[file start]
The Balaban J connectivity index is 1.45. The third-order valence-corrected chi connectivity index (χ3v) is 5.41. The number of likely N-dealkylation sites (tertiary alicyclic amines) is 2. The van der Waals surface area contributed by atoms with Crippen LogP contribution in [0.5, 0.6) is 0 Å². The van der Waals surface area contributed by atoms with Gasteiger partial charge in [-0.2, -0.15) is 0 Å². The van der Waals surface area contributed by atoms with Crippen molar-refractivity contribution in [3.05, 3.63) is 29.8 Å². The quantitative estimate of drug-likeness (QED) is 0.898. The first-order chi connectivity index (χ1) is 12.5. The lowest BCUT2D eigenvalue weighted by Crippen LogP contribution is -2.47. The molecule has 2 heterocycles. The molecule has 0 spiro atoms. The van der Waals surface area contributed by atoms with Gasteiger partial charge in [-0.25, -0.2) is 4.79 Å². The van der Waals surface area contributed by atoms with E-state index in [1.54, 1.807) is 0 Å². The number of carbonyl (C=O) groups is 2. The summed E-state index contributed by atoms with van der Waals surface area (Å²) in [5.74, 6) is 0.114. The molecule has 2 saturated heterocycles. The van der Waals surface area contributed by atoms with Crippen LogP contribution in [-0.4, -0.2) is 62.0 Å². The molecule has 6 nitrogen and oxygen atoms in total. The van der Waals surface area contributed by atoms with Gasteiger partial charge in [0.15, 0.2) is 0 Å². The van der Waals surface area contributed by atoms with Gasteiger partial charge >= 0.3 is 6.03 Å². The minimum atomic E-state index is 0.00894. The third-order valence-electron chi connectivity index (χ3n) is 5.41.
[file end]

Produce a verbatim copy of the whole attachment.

The Balaban J connectivity index is 1.45. The third-order valence-corrected chi connectivity index (χ3v) is 5.41. The number of likely N-dealkylation sites (tertiary alicyclic amines) is 2. The van der Waals surface area contributed by atoms with Crippen LogP contribution in [0.5, 0.6) is 0 Å². The van der Waals surface area contributed by atoms with Gasteiger partial charge in [-0.2, -0.15) is 0 Å². The van der Waals surface area contributed by atoms with Crippen molar-refractivity contribution in [3.05, 3.63) is 29.8 Å². The quantitative estimate of drug-likeness (QED) is 0.898. The first-order chi connectivity index (χ1) is 12.5. The lowest BCUT2D eigenvalue weighted by Crippen LogP contribution is -2.47. The molecule has 2 heterocycles. The molecule has 0 spiro atoms. The van der Waals surface area contributed by atoms with Gasteiger partial charge in [-0.25, -0.2) is 4.79 Å². The van der Waals surface area contributed by atoms with E-state index in [1.54, 1.807) is 0 Å². The number of carbonyl (C=O) groups is 2. The summed E-state index contributed by atoms with van der Waals surface area (Å²) in [5.74, 6) is 0.114. The molecule has 2 saturated heterocycles. The van der Waals surface area contributed by atoms with Crippen LogP contribution in [-0.4, -0.2) is 62.0 Å². The molecule has 6 nitrogen and oxygen atoms in total. The van der Waals surface area contributed by atoms with Gasteiger partial charge in [0.15, 0.2) is 0 Å². The van der Waals surface area contributed by atoms with Gasteiger partial charge >= 0.3 is 6.03 Å². The minimum atomic E-state index is 0.00894. The third-order valence-electron chi connectivity index (χ3n) is 5.41.